The Problem of 'Evil' in Elizabeth Gaskell's Gothic Tales
Author: Styler, Rebecca
Source: Gothic Studies, 1 May 2010, vol. 12, no. 1, pp. 33-50(18)
Abstract:Elizabeth Gaskell used Gothic as a symbolic language to explore the dark side of Unitarian thought. She explores, in rationalist terms, evil's origins, effects, and remedy, using Gothic tropes as metaphors for humanly created misery. Gaskell locates the roots of 'evil' in an unenlightened social order – in 'The Crooked Branch' erroneous parenting, and in 'The Poor Clare' wider social structures, both distorted by the ideology of privilege. 'The Poor Clare' also engages with the tension between moral determinism and personal responsibility, and defends a Unitarian salvation. This tale also demonstrates Gaskell's views on aspects of Roman Catholicism.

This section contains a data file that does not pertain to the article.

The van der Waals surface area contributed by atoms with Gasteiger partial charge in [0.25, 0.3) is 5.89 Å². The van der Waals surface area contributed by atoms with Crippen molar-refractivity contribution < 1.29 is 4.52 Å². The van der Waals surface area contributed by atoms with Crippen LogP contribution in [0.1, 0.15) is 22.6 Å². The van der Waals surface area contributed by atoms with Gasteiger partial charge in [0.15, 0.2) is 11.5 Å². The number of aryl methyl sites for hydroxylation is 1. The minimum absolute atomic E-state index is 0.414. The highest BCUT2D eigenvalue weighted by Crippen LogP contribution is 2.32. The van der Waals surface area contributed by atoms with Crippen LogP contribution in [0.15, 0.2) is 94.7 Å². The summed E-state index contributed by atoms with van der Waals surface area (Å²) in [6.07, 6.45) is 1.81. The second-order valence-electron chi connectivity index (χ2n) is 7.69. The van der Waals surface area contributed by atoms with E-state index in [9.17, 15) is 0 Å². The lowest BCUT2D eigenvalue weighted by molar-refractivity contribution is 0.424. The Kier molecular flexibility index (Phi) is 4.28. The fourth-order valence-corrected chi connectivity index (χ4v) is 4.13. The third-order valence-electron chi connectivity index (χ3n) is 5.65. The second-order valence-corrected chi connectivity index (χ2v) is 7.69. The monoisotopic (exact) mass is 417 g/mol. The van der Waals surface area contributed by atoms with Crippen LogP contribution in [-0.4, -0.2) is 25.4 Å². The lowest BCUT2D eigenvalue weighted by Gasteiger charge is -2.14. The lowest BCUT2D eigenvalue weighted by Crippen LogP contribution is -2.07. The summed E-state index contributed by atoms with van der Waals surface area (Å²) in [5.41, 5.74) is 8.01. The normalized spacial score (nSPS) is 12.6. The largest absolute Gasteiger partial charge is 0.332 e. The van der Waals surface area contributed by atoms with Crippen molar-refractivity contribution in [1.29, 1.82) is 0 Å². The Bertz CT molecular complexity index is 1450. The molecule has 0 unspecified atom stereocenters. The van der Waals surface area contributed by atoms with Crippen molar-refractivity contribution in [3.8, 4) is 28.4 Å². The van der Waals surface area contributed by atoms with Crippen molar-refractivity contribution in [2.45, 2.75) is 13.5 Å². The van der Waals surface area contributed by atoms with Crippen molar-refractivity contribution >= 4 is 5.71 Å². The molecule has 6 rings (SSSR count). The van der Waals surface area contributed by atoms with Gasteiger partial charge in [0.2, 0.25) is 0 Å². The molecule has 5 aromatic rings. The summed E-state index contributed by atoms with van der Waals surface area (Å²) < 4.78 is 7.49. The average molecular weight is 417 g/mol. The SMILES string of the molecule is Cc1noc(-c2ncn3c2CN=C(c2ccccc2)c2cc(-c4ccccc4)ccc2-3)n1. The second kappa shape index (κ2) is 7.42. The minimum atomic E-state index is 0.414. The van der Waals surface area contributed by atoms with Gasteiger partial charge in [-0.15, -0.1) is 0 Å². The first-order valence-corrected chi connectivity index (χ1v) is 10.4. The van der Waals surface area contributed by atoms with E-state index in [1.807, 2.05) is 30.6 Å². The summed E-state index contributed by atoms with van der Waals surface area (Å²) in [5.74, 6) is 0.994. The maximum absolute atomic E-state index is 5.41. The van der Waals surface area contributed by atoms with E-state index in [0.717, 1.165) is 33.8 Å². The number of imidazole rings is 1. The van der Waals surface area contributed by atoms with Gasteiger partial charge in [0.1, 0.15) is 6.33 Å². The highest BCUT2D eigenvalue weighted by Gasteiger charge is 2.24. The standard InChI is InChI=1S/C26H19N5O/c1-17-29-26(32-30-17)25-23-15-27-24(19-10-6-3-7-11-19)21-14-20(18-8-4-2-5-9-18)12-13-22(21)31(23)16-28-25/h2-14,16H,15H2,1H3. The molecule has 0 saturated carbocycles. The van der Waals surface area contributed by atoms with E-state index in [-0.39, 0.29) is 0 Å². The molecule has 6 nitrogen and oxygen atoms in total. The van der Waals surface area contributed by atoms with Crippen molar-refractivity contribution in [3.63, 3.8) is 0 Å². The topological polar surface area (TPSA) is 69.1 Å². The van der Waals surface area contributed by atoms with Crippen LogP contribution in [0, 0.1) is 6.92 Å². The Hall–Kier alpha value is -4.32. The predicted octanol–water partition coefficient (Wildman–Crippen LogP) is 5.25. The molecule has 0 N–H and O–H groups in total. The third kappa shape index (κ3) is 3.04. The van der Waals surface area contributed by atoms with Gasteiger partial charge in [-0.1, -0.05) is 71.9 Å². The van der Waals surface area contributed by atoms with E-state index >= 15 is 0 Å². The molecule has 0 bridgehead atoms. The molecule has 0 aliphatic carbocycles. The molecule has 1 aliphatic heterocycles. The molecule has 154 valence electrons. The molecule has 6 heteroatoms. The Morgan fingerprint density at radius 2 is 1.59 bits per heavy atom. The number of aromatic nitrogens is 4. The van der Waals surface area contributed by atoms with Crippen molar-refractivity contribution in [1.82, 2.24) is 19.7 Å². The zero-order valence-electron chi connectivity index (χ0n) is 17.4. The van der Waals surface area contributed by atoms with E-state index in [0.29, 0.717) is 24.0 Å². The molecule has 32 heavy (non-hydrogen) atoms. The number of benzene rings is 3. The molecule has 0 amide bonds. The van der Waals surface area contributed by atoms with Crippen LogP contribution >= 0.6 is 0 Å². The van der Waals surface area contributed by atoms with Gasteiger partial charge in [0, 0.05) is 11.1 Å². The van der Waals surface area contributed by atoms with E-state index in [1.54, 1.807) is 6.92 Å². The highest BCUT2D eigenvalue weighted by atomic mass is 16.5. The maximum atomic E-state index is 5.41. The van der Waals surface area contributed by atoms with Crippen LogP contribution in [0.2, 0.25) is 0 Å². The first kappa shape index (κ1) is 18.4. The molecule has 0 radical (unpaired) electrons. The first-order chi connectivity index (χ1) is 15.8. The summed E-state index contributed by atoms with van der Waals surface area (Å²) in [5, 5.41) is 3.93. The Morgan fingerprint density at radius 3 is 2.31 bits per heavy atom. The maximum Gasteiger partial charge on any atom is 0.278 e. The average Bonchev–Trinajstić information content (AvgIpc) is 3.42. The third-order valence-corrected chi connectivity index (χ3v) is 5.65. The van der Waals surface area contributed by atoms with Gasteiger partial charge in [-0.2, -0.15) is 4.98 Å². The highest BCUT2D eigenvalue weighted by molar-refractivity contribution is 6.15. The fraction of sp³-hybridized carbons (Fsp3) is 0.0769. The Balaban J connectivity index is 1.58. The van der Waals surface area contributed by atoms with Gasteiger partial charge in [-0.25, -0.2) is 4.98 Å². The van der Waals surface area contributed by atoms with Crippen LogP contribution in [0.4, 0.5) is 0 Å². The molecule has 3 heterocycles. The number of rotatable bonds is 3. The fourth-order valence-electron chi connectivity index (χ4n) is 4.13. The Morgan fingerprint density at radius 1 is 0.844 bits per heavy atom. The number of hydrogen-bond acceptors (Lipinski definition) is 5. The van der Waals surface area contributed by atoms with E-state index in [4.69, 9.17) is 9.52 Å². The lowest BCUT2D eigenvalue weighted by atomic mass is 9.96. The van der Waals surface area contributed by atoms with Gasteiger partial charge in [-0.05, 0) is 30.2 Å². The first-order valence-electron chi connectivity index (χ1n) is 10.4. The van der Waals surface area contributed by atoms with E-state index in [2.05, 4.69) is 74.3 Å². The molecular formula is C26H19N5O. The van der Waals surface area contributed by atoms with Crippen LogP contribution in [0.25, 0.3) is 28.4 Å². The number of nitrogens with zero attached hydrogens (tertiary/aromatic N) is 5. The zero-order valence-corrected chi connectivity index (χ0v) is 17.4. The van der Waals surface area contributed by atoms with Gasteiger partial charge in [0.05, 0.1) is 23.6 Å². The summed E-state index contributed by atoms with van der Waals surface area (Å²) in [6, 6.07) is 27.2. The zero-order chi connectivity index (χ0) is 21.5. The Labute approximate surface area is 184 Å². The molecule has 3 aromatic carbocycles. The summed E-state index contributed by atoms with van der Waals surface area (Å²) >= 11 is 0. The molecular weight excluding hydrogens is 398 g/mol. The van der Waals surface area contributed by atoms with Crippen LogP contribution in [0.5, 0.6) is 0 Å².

Document Type: Research Article
Publication date: May 1, 2010